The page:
- Email: email@example.com
- Thesis title: Impacts of offshore wind farms on populations and demography of gannets: reducing uncertainty in risk assessments (NERC iCASE)
- Supervisors: Professor Keith Hamer, Prof Tim Benton, Professor Bob Furness (MacArthur Green), Dr Jesper Larsen (Vattenfall)
2017 - present. PhD student at the University of Leeds. I am a NERC Case student interested in understanding how offshore wind farms will impact Northern gannet (Morus bassanus) populations, particularly around the Bass Rock colony where our main study population breeds. Alongside internal supervisors (Prof Hamer & Prof Benton), this studentship is based on collaboration with non-academic partners. Here, this includes supervision from Prof Bob Furness at MacArthur Green ecological consultancy, and Dr Jesper Larsen at Vattenfall energy company. The project will combine individual-based modelling with movement data to further understand population level cumulative impacts of collision, displacement, and barrier effects on Bass Rock populations with the aim of increasing accuracy of advice to stakeholders in renewable energy production.
2015 - 2016. Various research assistant positions. Invertebrate identification at University of Konstanz. Expedition to Southwest Nigeria to sample potential subspecies of chimpanzee, which are highly threatened due to illegal logging and habitat fragmentation funded by Copenhagen Zoo. Field coordinator for urban population study site in Kelvingrove Park, Glasgow.
2014 - 2015. MSc Quantitative methods in ecology, conservation, and epidemiology at the University of Glasgow. Taught courses including advananced statistics, programming in R, single species modelling, multi species modelling, DNA barcoding. My research project was a multi-trophic investigation into how urbanisation, in particular altered diet, impacts upon breeding success of a passerine, Cyanistes caeruleus. Methods used to acheive this were stable isotopes analyses and extensive behavioural observations, which were related to breeding success over the period in question through close monitoring of the focal study populations (Read more: https://doi.org/10.1038/s41598-017-04575-y)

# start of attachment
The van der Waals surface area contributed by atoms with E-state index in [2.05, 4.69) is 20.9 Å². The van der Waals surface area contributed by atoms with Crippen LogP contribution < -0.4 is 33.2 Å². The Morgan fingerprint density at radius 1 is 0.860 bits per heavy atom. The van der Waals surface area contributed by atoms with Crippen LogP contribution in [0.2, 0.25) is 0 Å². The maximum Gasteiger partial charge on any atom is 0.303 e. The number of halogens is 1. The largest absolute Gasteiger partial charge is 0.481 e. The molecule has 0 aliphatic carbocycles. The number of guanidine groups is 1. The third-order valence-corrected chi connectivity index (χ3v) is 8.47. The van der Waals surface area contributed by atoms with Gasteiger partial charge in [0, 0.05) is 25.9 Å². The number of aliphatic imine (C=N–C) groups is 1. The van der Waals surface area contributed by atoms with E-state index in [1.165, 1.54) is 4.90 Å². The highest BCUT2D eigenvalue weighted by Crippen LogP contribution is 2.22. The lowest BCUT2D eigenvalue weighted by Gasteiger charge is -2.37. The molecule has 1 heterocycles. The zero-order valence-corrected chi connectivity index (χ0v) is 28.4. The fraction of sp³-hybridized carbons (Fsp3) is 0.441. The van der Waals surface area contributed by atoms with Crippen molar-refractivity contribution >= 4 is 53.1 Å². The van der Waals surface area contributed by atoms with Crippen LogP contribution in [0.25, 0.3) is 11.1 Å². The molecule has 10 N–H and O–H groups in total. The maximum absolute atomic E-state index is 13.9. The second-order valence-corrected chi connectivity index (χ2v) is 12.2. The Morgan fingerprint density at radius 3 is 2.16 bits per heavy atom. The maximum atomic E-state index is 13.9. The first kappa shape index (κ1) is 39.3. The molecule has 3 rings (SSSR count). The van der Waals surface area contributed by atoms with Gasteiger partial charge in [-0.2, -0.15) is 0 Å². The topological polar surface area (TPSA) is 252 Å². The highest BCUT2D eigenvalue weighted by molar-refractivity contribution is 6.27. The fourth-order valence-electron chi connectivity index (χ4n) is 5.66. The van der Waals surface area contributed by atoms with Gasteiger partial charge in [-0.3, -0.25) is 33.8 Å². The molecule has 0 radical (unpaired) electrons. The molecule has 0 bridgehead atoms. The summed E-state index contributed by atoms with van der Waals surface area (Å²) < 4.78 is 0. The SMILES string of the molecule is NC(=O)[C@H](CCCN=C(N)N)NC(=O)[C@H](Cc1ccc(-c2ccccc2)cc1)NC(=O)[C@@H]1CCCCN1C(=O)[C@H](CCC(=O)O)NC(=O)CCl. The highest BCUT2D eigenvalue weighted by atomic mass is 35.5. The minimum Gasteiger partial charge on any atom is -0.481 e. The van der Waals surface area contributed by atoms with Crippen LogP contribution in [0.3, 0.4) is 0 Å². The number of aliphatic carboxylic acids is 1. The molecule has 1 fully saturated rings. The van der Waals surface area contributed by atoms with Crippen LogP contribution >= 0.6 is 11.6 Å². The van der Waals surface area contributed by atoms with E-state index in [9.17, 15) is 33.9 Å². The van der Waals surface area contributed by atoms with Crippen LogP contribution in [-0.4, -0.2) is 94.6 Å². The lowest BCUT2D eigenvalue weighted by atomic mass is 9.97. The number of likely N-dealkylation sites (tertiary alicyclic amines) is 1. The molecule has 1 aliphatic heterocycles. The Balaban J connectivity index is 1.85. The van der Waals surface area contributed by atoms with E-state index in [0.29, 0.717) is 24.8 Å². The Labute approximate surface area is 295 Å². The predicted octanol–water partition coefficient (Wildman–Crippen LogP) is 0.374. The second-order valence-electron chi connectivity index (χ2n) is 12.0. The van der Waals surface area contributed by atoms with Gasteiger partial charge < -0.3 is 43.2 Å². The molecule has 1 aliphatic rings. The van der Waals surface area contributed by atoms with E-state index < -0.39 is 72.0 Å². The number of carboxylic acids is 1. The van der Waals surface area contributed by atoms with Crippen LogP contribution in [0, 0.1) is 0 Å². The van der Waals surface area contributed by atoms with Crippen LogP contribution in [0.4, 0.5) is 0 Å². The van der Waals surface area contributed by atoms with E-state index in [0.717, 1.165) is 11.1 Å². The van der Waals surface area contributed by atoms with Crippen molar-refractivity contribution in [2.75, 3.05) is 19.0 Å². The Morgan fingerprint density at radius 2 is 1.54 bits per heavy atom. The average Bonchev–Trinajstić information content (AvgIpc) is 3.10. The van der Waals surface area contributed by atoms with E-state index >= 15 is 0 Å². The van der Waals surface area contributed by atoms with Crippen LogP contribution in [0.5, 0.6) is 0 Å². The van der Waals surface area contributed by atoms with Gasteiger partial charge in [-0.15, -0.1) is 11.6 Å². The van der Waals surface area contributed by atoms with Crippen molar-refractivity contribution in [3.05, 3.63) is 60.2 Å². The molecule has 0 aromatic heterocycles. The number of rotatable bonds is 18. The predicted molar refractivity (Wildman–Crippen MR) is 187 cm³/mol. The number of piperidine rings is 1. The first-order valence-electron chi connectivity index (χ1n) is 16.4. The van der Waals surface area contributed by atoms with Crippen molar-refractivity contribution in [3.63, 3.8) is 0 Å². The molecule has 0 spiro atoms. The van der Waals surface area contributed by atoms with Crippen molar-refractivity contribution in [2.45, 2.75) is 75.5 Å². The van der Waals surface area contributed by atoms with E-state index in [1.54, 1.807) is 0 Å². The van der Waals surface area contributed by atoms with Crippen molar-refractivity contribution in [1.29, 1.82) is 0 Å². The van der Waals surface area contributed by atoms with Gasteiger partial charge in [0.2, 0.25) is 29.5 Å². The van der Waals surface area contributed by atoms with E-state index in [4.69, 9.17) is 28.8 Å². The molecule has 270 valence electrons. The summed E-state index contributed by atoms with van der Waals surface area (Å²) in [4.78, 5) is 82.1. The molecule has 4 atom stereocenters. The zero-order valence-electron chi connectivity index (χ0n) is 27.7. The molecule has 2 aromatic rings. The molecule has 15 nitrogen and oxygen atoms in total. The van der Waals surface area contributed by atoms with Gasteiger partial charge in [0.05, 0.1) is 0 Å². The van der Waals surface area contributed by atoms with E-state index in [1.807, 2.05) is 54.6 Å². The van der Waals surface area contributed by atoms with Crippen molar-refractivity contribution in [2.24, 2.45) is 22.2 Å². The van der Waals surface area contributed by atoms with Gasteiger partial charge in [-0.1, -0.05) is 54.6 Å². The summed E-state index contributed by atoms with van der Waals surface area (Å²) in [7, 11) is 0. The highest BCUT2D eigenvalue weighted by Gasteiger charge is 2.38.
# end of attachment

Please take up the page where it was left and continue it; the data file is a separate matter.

2010 - 2014. BSc Zoology at the University of Glasgow. Honours project: Reproductive behaviour of the Tobago glass frog, Hyalinobatrachium orientale. Using in situ experimental techniques to understand the extent of paternal care of the glass frog for its egg clutches oviposited on the underside of broad leaves overhanging freshwater streams. Here I developed field techniques and logistics, including documenting previously unknown behaviours for the species in question. This comprised part of the 2013 Univeristy of Glasgow Tobago expedition, as part of the exploration society, for which I returned in 2014 as a co-leader.
The research in this PhD has four main aims:
- Developing a spatially-explicity, individual-based model using several years of extensive movement data throughout the chick-rearing period, obtained through GPS deployment. The aim here is to understand population level effects of the cumulative impacts of collision, displacement, and barrier effects mediated through behavioural decisions and their energetic consequences of the Bass Rock gannet population.
- To assess the potentail effects of offshore wind farms on stage-specific mortality. During a placement at MacArthur Green I will work on relating aerial survey data on gannet age classes present in the southern North Sea offshore wind farm lease areas with the novel data being acquired from tracking of fledglings (and simultaneously tracked adults), in order to gain a better understanding of how seasonal behaviours differ between age classes. This will hopefully provide an understanding of the consequent collision risks of juvenile gannets compare with those of adult gannets.
- To predict the impacts of additional mortality resulting from offshore wind farms. Data used here will include colour ring resighting data of adults on Bass Rock, from a ringing scheme initiated by Bob Furness. Further understanding of adult survival and relating this to behaviour and foraging trip metrics will form a thorough initial investigation to comprise part of the Befor-after-control-impact (BACI) design to assessing the impacts of renewable developments in the Firth of Forth.
- Synthesise findings from the above three points to inform advice on policy.
- MSc, Quantitative Methods in biodiversity, epidemiology & conservation; University of Glasgow
- BSc, Zoology; University of Glasgow
Research groups and institutes
- Ecology and Evolution